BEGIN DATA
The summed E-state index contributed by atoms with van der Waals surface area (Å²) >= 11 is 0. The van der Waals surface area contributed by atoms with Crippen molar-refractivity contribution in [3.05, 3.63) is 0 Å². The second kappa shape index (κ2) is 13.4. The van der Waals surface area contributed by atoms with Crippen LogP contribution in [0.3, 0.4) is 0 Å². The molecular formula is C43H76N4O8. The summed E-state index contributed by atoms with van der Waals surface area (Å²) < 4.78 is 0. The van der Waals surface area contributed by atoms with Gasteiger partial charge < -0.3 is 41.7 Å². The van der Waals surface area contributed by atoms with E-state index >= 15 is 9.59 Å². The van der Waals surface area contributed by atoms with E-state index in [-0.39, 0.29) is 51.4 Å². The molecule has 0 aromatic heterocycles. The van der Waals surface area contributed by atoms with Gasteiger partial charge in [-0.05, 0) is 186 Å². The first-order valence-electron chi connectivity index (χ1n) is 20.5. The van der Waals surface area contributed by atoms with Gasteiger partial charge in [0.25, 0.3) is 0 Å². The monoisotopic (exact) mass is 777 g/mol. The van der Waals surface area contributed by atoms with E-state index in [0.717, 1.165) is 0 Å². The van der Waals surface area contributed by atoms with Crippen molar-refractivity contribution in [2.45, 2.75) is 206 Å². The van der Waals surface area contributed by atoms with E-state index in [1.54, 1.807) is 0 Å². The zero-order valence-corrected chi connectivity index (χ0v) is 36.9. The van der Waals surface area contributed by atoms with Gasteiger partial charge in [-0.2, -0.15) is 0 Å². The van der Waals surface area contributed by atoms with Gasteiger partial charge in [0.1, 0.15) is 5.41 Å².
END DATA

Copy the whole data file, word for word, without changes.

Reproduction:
The summed E-state index contributed by atoms with van der Waals surface area (Å²) >= 11 is 0. The van der Waals surface area contributed by atoms with Crippen molar-refractivity contribution in [3.05, 3.63) is 0 Å². The second kappa shape index (κ2) is 13.4. The van der Waals surface area contributed by atoms with Crippen LogP contribution in [0.3, 0.4) is 0 Å². The molecular formula is C43H76N4O8. The summed E-state index contributed by atoms with van der Waals surface area (Å²) < 4.78 is 0. The van der Waals surface area contributed by atoms with Gasteiger partial charge < -0.3 is 41.7 Å². The van der Waals surface area contributed by atoms with E-state index >= 15 is 9.59 Å². The van der Waals surface area contributed by atoms with E-state index in [-0.39, 0.29) is 51.4 Å². The molecule has 0 aromatic heterocycles. The van der Waals surface area contributed by atoms with Gasteiger partial charge in [-0.05, 0) is 186 Å². The first-order valence-electron chi connectivity index (χ1n) is 20.5. The van der Waals surface area contributed by atoms with Gasteiger partial charge in [0.25, 0.3) is 0 Å². The monoisotopic (exact) mass is 777 g/mol. The van der Waals surface area contributed by atoms with E-state index in [0.717, 1.165) is 0 Å². The van der Waals surface area contributed by atoms with Crippen molar-refractivity contribution in [2.45, 2.75) is 206 Å². The van der Waals surface area contributed by atoms with E-state index in [1.54, 1.807) is 0 Å². The zero-order valence-corrected chi connectivity index (χ0v) is 36.9. The van der Waals surface area contributed by atoms with Gasteiger partial charge in [-0.2, -0.15) is 0 Å². The van der Waals surface area contributed by atoms with Gasteiger partial charge in [0.1, 0.15) is 5.41 Å².